G Cable Laying There are 4 types of cable pulling that may be done during cable

G cable laying there are 4 types of cable pulling

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specified installation radii must be observed. G. Cable Laying - There are 4 types of cable pulling that may be done during cable laying, which are namely, nose pulling, bond pulling, driven rollers and caterpillar machines . Nose Pulling - This is done with the help of a power winch situated at the end of the trenchwhere in one end is attached to a steel rope attached to a winch. When the rope is drawn back the cable is pulled in to the trench Bond Pulling - Similar to Nose pulling However , a bond wire is involved that is tied althroughout the length of the cable and is run out through the whole trench over cable rollers and attached to a power winch. At each change in direction, a snatch block is placed to help take on the force of the pull and help guide the cable. Driven rollers - This method comprises of power rollers situated at every 10 – 20m along the trench and pulls the cable by rolling the cable to every next unit like a conveyor belt of sorts. Caterpillar Machines - Similar to driven rollers however their whole surface area is in contact with the cable H. Jointing - Jointing operations ,instead of hours would take days or even weeks if the job is complex due to its necessity of having a clean and humidity controlled environment. I. Site Tests PE4| Christian L. Ranada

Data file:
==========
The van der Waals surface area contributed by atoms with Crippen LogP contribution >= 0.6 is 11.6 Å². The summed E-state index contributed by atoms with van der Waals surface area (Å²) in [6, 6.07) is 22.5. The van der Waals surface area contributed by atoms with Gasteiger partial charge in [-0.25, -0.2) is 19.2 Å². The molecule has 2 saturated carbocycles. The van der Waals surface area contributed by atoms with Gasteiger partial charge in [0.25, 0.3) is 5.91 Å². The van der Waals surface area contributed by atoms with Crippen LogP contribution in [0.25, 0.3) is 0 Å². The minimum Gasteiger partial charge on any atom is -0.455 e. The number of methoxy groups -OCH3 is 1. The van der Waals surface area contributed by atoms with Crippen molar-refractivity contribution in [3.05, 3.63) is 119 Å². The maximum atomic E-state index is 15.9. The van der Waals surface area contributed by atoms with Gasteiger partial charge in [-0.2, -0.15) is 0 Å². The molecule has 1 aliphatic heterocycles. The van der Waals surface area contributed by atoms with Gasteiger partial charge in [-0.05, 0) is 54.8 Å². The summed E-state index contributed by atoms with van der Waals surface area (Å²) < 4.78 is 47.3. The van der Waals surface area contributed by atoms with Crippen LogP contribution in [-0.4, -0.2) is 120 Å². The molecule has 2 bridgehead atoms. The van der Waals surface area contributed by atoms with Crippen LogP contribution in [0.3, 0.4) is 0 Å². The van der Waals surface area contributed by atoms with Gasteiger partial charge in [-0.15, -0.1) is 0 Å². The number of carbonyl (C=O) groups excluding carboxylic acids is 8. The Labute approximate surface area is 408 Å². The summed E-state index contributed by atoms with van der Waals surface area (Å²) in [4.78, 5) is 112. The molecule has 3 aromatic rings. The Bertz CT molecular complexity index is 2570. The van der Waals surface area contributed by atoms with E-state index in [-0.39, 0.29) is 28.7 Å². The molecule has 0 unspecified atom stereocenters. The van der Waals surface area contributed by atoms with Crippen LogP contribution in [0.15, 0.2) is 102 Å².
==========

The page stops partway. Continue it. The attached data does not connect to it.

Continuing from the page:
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UNIVERSITY OF SANTO TOMAS FACULTY OF ENGINEERING España, Manila - After every installation, tests are madeto ensure the integrity of the cable and assure that it is working perfectly. Tests such as High voltage dctests are made on fluid filled cables X. Thermo-Mechanical Design - Variations in temperature of cables may result in thermal expansion or contraction of components so studying the effects that temperature may bring on metal components of components must be observed and taken note of. A. Buried Cables - In a well compacted backfill, The movement of the complete cable is neglected , However the longitudinal displacement of the conductor and insulation within the sheath must be considered. This movement is resisted by friction in between the core and sheath but this can be eliminated if the conductor is firmly held at both ends. - During loding cycles, aforces generated in a cable exhibit compressive forces at high temperatures. At low temperatures it exhibits tensile forces. For a polymeric insulated cable, as the temperature increases the force developed in the conductor also increases at the same time the ability to withstand pressure decreases. B. Cables Installed in Air - There are two system that cables installed in air may apply, A rigid system which does not permit longitudinal and later movement when supporting cables, A Flexible system on the on the other hand permits lateral expansion but is controlled. Systems that allow vertical movement usually have widely spaced supports with sagged cables in between.
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  • Spring '18
  • Kenneth Sinson
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